Flying home for Christmas or for winter holidays can, as every air traveller knows, be a challenge because of severe weather. Weather delays in 2015 were mainly caused by wind, thunderstorms and fog causing low visibility. Snow, rain and de-icing were also weather phenomena which destabilized the management of our air traffic.
There are now a whole series of tools, applications and projects designed to keep on improving the safety and efficiency of aircraft operations and ATC service provision in Europe, and to manage our resources collectively and in good time.
The Network Manager’s Airport Playbook monitors daily airport ATFM arrival delays against internal guidelines. Overall airport ATFM delays in 2014 stood at 0.42 minutes per flight, while in 2015 the figure was 0.69 minutes per flight. Climate change played a big role here, but not only of course.
In this dossier, you will read more about the initiatives taken by the Network Manager to anticipate, manage and support all stakeholders when they face adverse weather conditions, based on the latest developments in 2015:
A common proactive strategy for weather delays. Aligned weather impact management of ATFM regulations improves decision-making processes and reduces the potential impact on safety, capacity and delays. More specifically, this means managing responses actively and sharing tailored forecasts and local plans in good time.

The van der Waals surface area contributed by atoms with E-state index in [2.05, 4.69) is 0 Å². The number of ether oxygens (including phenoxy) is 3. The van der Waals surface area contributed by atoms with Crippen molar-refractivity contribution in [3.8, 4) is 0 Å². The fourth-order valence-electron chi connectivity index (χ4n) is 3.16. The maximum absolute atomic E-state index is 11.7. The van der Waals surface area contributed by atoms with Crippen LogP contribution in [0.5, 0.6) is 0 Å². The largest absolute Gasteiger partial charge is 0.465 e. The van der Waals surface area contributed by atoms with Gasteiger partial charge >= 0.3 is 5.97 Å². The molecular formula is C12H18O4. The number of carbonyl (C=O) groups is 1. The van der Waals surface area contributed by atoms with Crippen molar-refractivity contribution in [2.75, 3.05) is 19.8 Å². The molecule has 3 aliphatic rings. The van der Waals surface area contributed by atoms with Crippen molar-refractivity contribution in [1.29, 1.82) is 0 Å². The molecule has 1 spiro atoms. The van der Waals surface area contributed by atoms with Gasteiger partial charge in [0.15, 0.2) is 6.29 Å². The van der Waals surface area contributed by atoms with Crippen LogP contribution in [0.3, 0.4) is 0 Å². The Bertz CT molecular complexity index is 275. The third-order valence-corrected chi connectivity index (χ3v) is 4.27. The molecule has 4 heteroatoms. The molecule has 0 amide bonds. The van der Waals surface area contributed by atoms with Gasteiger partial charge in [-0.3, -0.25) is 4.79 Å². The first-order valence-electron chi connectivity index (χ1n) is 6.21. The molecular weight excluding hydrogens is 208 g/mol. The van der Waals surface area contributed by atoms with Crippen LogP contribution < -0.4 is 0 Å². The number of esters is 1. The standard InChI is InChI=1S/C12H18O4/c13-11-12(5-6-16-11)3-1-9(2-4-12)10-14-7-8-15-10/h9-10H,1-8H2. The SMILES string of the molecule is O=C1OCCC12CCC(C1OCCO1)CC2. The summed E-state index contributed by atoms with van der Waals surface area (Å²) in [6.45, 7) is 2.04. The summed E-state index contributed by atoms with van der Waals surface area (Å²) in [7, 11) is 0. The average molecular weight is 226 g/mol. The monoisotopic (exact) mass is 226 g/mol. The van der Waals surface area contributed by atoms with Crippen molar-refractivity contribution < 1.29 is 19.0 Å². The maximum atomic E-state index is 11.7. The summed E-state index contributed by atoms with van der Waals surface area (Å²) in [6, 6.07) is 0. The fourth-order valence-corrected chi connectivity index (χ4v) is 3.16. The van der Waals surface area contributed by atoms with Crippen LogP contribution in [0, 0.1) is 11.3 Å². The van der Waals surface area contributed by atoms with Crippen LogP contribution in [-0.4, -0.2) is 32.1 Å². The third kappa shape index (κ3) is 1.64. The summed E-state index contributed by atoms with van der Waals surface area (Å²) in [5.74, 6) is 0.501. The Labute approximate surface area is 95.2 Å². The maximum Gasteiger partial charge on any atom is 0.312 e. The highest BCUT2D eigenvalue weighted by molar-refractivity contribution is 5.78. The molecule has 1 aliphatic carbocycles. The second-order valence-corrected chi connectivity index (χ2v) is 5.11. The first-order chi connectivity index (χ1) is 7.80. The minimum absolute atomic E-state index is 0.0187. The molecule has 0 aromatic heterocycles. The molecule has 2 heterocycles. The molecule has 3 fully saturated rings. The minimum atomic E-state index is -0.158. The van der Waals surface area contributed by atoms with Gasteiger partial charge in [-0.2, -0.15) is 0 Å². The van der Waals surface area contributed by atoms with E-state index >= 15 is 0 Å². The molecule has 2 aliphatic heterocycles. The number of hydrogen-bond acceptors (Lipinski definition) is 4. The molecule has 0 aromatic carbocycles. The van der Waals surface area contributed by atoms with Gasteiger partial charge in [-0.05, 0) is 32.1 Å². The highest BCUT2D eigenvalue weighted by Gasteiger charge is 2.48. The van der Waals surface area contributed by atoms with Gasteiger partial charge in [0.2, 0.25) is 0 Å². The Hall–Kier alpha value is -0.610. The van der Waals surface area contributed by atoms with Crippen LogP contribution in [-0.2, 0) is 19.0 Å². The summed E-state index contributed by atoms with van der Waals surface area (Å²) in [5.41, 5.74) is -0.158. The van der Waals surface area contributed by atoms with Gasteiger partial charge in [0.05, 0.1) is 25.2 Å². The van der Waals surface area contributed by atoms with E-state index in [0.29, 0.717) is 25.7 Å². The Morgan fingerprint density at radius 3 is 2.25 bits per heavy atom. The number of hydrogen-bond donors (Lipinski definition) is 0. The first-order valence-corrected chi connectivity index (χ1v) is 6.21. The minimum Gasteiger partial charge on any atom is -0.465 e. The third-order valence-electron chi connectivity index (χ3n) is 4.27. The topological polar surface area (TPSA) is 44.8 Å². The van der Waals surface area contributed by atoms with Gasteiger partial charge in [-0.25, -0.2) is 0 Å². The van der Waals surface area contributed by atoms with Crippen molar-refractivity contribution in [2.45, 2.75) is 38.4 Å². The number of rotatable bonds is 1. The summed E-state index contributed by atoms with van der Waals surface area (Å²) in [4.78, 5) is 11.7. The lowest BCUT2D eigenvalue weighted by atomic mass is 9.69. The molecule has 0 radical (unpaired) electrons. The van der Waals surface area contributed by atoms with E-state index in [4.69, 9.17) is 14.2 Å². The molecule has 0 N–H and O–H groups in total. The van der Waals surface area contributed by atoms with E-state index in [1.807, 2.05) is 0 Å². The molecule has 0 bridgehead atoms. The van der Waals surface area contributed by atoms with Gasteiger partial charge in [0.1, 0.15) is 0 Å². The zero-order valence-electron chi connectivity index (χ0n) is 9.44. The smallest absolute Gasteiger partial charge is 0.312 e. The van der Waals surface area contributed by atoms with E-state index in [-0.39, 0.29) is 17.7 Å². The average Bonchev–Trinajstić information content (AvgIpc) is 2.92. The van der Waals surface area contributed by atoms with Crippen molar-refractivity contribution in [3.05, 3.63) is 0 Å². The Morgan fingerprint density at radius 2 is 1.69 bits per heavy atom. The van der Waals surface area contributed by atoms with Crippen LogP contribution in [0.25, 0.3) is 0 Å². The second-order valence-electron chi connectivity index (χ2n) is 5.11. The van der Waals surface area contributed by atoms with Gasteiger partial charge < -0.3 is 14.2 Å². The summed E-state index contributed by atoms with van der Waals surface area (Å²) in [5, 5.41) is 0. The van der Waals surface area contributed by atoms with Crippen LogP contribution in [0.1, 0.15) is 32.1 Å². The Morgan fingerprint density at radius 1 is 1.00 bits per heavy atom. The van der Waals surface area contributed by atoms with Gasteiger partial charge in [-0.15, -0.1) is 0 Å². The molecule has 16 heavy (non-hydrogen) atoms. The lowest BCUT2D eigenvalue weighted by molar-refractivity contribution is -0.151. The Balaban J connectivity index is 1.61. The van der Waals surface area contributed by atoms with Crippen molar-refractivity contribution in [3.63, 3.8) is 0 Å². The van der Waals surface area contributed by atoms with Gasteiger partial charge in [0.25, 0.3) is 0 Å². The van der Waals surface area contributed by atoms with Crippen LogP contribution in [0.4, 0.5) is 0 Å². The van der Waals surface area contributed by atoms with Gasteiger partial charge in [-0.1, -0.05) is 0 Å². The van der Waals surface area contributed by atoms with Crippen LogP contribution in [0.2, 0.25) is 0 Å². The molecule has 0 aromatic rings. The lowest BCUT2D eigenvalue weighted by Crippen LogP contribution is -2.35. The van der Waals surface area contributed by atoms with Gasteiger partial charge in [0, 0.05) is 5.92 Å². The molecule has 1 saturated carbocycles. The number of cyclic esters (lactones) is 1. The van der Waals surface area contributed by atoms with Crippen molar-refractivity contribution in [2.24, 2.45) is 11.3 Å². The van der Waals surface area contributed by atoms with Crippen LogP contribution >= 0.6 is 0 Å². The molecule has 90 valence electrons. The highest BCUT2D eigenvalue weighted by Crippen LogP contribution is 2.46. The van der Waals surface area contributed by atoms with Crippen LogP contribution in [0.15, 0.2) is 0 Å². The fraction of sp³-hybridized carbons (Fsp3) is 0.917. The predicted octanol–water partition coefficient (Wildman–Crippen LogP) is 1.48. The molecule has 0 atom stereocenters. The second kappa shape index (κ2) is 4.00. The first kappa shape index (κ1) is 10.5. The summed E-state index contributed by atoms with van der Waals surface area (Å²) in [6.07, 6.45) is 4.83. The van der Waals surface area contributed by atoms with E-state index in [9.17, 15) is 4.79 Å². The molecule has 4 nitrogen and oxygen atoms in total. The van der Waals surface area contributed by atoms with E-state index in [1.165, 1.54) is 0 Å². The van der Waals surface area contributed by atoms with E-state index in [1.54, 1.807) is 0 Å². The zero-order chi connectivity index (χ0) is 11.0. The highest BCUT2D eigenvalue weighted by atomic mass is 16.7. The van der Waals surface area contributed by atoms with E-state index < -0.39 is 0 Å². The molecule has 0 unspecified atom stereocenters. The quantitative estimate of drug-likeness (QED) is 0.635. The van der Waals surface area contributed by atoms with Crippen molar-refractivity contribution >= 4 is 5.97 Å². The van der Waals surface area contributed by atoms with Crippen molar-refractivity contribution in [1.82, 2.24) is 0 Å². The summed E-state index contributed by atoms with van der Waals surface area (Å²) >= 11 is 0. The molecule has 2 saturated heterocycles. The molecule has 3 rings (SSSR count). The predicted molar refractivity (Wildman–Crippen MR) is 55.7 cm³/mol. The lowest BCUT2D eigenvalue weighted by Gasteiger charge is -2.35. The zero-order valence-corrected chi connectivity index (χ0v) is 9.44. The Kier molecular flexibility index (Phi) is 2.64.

Risk modelling to support situational awareness and collaboration. The Network Resilience Tool (NRT) provides an overall view of how weather can impact network operations. The impact is calculated with a sophisticated Risk Assessment Model (RAM) and disseminated to all interested stakeholders via a web-based graphical user interface, so that situational awareness can be properly shared.
Airports under severe weather conditions. In adverse conditions A-CDM (Airport Collaborative Decision Making) helps airports to manage the impact of bad weather on operations by disseminating relevant information in anticipation of disruptions and facilitating rapid recovery afterwards.
Massive Diversion (MassDiv) process. The difference compared to today’s situation will be the ability to plan massive diversions beyond local plans, based on business requirements and preferences and providing all users with real-time information.
Runway snow and ice easy to understand with Digital (Graphical) SNOWTAM. The Digital SNOWTAM Application of the European AIS Database (EAD) provides easy-to-understand, graphical information on the status of a runway's snow and ice contamination levels in winter operating conditions.
Smoother approaches to the white slopes. For several years now, the Network Manager has been running a "ski axis process" and is in close contact with local units to facilitate winter operations. As of 2014 the Integrated Initial Flight Plan Processing System (IFPS) receives First Sector Activation (FSA) Message information for all westbound flights, along with Departure Messages for all flights departing the Russian Federation.